Late Spring Session Week 5 Recipes

Seared Salmon with Sugar Snap Fennel Slaw
1/4 cup lemon juice
3 tablespoons extra-virgin olive oil, divided
2 tablespoons minced shallot
1/2 teaspoon light brown sugar
3/4 teaspoon salt, divided
1/2 teaspoon freshly ground pepper, divided
1 large fennel bulb, with fronds
2 cups sugar snap peas, trimmed
1 1/4 pounds wild Alaskan salmon, skinned
2 teaspoons minced fresh chives

Combine lemon juice, 2 1/2 tablespoons oil, shallot, brown sugar, 1/2 teaspoon salt and 1/4 teaspoon pepper in a large bowl. Set aside 4 teaspoons of the dressing in a small bowl.

Slice top off fennel bulb. Chop 2 tablespoons of the fronds and add to the large bowl. (Reserve remaining fronds for garnish.) Halve, core and thinly slice the bulb. Thinly slice snap peas into long matchsticks. Toss the fennel and peas with the dressing in the large bowl; let stand while you cook the salmon.

Cut salmon into 4 portions and season with the remaining 1/4 teaspoon each salt and pepper. Heat the remaining 1/2 tablespoon oil in a large nonstick skillet over medium-high heat. Add the salmon and cook for 2 minutes. Gently turn and continue cooking until just opaque in the center, 2 to 4 minutes more.

Divide the slaw and salmon among 4 plates. Drizzle each portion with 1 teaspoon of the reserved dressing and top with 1/2 teaspoon chives and fennel fronds, if desired.

Recipe found at: http://www.eatingwell.com/recipes/salmon_sugar_snap_fennel_slaw.html

**Note: Copper River Salmon is currently in season and has arrived in the Seattle area!   Check with your local seafood market to find availability. Gemini Fish Market in Issaquah is carrying this delicious Alaskan Salmon.  Make sure whichever salmon you chose, it is wild caught and not farmed. To learn more about sustainable seafood practices, check out the Monterey Bay Aquariums Seafood Watch Program! http://www.seafoodwatch.org/seafood-recommendation.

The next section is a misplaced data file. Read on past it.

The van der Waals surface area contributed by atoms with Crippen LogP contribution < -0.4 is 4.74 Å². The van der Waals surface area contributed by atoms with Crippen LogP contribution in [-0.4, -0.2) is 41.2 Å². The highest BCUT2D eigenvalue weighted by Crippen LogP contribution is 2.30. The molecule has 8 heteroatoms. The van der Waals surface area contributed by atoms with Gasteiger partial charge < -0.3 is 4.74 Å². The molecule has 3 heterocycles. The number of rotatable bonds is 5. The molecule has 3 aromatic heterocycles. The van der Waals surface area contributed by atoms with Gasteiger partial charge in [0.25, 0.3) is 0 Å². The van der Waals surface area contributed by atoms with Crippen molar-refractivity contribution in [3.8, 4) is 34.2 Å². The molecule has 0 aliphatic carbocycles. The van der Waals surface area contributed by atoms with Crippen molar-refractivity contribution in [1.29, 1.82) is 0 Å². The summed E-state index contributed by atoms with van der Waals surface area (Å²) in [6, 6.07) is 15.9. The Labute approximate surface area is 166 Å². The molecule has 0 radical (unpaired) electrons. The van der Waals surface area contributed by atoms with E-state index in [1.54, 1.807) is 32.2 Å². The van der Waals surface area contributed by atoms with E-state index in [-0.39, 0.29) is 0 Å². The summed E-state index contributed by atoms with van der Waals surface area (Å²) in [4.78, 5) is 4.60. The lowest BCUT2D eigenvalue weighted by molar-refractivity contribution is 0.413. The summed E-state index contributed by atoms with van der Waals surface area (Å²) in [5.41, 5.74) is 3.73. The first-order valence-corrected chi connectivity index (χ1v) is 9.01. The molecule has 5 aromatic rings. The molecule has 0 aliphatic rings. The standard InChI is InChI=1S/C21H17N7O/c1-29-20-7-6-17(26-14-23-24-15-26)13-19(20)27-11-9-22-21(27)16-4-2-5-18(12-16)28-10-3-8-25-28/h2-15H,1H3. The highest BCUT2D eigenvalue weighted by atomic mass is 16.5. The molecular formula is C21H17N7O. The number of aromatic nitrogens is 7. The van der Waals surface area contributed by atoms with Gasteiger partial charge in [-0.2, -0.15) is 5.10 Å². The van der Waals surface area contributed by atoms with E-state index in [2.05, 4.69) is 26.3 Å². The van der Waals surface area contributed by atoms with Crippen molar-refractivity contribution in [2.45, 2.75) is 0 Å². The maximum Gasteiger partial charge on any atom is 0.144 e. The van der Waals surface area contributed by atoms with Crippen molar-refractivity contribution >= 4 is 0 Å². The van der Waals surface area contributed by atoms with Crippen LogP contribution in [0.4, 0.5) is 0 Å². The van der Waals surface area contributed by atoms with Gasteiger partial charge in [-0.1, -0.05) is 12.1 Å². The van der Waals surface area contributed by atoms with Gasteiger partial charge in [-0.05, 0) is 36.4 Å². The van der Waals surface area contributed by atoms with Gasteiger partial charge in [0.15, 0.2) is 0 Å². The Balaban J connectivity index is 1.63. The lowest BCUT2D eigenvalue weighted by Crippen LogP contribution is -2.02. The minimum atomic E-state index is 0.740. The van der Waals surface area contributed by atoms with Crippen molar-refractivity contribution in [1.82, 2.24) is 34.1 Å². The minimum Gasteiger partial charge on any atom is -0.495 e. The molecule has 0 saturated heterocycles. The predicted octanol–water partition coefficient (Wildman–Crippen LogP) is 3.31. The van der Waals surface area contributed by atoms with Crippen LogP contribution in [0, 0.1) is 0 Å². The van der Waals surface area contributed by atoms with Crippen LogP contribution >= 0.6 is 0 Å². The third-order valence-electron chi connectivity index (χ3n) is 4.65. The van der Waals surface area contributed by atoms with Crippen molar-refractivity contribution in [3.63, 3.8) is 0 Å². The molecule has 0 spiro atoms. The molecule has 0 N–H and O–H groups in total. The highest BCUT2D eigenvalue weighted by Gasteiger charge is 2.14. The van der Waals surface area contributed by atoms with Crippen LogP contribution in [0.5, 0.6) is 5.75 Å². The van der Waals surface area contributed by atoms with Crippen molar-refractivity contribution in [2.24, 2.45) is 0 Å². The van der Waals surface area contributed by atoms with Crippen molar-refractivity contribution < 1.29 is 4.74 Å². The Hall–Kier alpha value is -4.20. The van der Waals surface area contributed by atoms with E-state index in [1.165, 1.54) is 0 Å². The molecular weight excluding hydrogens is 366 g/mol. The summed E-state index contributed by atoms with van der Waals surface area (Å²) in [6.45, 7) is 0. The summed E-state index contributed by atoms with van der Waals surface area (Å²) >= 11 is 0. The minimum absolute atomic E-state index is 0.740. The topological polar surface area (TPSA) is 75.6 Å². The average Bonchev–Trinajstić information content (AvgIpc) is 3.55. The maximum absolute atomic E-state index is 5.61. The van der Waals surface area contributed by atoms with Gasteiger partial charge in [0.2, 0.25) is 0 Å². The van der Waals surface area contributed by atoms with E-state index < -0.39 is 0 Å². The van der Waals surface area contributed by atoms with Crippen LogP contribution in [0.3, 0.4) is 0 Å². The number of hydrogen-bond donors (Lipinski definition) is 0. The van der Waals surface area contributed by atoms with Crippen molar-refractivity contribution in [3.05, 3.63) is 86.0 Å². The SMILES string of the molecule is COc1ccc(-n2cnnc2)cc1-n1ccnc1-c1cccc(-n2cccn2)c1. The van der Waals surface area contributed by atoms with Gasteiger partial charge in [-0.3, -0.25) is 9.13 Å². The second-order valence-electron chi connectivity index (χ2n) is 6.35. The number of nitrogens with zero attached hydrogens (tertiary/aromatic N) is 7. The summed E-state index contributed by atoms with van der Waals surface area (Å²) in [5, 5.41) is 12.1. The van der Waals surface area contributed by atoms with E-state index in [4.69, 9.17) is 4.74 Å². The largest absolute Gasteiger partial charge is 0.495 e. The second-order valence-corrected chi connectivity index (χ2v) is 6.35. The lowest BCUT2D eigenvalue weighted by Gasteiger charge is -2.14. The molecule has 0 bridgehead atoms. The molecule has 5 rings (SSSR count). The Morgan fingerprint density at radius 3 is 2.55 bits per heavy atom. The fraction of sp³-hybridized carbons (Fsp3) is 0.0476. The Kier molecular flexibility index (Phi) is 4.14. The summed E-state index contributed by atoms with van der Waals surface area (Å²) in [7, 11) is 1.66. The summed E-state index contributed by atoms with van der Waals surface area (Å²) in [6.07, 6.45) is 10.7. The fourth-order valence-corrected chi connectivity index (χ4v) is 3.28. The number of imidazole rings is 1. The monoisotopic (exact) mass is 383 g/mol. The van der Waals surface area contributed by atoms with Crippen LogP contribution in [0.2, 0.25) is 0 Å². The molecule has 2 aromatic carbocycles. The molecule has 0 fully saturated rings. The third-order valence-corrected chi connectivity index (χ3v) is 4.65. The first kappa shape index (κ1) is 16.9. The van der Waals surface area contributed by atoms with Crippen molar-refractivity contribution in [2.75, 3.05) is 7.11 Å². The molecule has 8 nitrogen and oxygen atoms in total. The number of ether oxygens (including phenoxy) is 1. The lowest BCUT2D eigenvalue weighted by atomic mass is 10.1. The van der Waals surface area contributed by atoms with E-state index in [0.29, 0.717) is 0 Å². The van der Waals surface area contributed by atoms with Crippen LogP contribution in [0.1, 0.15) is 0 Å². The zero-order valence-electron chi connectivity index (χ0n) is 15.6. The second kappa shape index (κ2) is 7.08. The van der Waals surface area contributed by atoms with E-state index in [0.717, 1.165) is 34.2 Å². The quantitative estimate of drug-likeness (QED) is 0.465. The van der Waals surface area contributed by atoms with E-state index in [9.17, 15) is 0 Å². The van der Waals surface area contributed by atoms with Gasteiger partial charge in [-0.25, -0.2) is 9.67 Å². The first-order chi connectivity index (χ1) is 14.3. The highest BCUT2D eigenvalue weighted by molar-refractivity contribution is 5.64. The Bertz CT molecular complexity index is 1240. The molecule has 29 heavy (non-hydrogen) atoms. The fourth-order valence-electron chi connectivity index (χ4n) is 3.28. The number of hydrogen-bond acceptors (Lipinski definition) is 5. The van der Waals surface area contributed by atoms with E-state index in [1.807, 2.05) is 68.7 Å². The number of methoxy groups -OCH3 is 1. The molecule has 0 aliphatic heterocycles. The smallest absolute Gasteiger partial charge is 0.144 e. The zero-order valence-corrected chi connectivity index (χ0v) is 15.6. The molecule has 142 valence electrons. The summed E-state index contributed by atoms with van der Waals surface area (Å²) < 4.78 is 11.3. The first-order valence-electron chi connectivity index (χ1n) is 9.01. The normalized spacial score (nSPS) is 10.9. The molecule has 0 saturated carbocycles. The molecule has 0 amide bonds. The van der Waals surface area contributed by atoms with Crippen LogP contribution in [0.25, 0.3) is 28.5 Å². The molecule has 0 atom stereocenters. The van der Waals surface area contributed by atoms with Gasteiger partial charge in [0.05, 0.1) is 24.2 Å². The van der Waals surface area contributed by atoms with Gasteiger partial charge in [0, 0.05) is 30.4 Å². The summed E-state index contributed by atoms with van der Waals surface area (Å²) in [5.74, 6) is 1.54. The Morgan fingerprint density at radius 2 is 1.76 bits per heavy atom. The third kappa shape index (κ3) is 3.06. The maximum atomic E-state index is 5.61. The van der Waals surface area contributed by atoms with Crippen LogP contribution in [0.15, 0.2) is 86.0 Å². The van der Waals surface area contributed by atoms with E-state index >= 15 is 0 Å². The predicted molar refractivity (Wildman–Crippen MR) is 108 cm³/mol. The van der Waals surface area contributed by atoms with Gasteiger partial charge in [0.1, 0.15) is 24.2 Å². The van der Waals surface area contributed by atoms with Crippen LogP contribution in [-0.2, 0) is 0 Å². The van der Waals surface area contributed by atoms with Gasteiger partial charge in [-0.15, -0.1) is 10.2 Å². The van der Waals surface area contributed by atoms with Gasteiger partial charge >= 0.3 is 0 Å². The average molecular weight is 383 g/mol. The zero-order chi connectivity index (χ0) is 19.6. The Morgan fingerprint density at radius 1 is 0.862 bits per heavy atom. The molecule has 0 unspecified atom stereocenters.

Kale Ricotta Dip

1 bunch green kale, stems and tough ribs stripped out and discarded, leaves sliced
1 small onion, sliced
4 cloves garlic
1/4 cup water
3/4 cup low-fat ricotta cheese
1 1/2 tablespoons parmesan cheese
Juice of 1 lemon
Lemon zest to taste
1/4 teaspoon sea salt
1 teaspoon red pepper flakes, or to taste

In a large saucepan, combine kale, onion, garlic and 1/4 cup water. Set over medium heat, cover and cook, stirring occasionally, until vegetables are very tender, about 12 minutes; add more water a tablespoon at a time if the pan dries out.

Transfer vegetables and any liquid in the pan to a food processor or blender and let cool a few minutes. Add ricotta, parmesan, lemon juice and zest, salt and pepper flakes. Process until smooth.

Transfer to a bowl and serve.

Recipe found at: http://www.popsugar.com/fitness/Healthy-Creamy-Kale-Dip-Recipe-26264394

**Serve with snap peas and other veggies, crackers, or pita bread for dipping!

 

Crispy Smashed Roasted Potatoes

12 to 15 baby red or yellow potatoes (about 1-1/2 oz. each; 1-1/2 to 2 inches in diameter)
2-3/4 tsp. kosher salt
1/2 cup extra-virgin olive oil

Boil the potatoes: